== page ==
Breaking Bad: Season Five

5 July 2013 DVD

Breaking Bad: Season Five

When we last saw New Mexico high-school chemistry teacher turned meth cook, Walter White (Bryan Cranston), he’d finally solved all his problems. Well, all his external problems, at least: blowing up drug lord and chicken-shack magnate Gus Fring (Giancarlo Esposito) may have lifted the axe from his neck, but Walter is the kind of man who’s never happy with being happy. This season opens with him driving around with an M60 machine gun in the boot of his car; clearly he still has a few issues.

The question now with Breaking Bad isn’t whether Walter is a good guy or a bad guy; it’s how bad a bad guy he’ll end up being. Going by this season (and that machine gun), ‘pretty bad’ is probably an understatement. It’s all too clear that his original reason for turning to a life of crime (wanting to provide a nest egg for his family before an untimely death from cancer, which is the kind of thing we can all sympathise with) was just a front. Walter is an angry man, a man who thinks (not without cause) that he’s been screwed over his whole life. And if it takes becoming a drug kingpin to show everyone they were wrong about him, then pass the ingredients for another batch of crystal meth.

The shift from ‘What will Walter have to do next to survive?’ to ‘Is there anything Walter won’t do to win?’ hasn’t lessened the show’s propulsive plotting in the slightest. Breaking Bad has always been full of whiplash twists and jaw-dropping cliffhangers, and this season doesn’t ease back. Gus might be dead, but Walter doesn’t trust anyone other than his crumbling wife Skyler (Anna Gunn) and his partner Jesse (Aaron Paul, whose range of despairing and desperate facial expressions grows with every season). Gus’s mysterious German backers are now in the mix and so is Walter’s back-on-his-feet Drug Enforcement Authority agent brother-in-law Hank (Dean Norris). Maybe one machine gun’s not going to be enough.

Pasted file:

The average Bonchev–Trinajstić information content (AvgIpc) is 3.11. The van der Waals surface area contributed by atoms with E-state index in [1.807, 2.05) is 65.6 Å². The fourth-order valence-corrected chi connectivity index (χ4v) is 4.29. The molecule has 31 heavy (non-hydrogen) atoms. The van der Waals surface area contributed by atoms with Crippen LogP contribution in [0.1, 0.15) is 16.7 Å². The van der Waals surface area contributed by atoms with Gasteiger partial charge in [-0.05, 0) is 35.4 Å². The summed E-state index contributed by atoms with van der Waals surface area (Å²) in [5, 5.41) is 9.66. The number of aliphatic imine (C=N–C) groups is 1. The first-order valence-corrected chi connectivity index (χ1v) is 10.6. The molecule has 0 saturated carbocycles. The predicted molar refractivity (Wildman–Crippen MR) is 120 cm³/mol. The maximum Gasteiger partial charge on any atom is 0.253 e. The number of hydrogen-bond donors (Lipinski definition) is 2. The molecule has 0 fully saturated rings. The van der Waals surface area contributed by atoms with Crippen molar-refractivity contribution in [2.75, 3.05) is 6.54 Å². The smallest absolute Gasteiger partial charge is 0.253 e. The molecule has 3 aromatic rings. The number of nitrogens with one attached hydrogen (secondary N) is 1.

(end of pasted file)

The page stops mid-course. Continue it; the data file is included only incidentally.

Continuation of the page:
For such a grim show, there’s a lot of humour here, often from charmingly dodgy lawyer Saul Goodman (Bob Odenkirk). But as the series spirals towards its conclusion (the sixth season will be the show’s last), it’s all but impossible to see how it can end well. For the characters, that is. For viewers, Walter White’s descent into hell remains some of the most thoroughly compelling viewing going.

» Breaking Bad: Season Five is out now.

 
Anthony Morris

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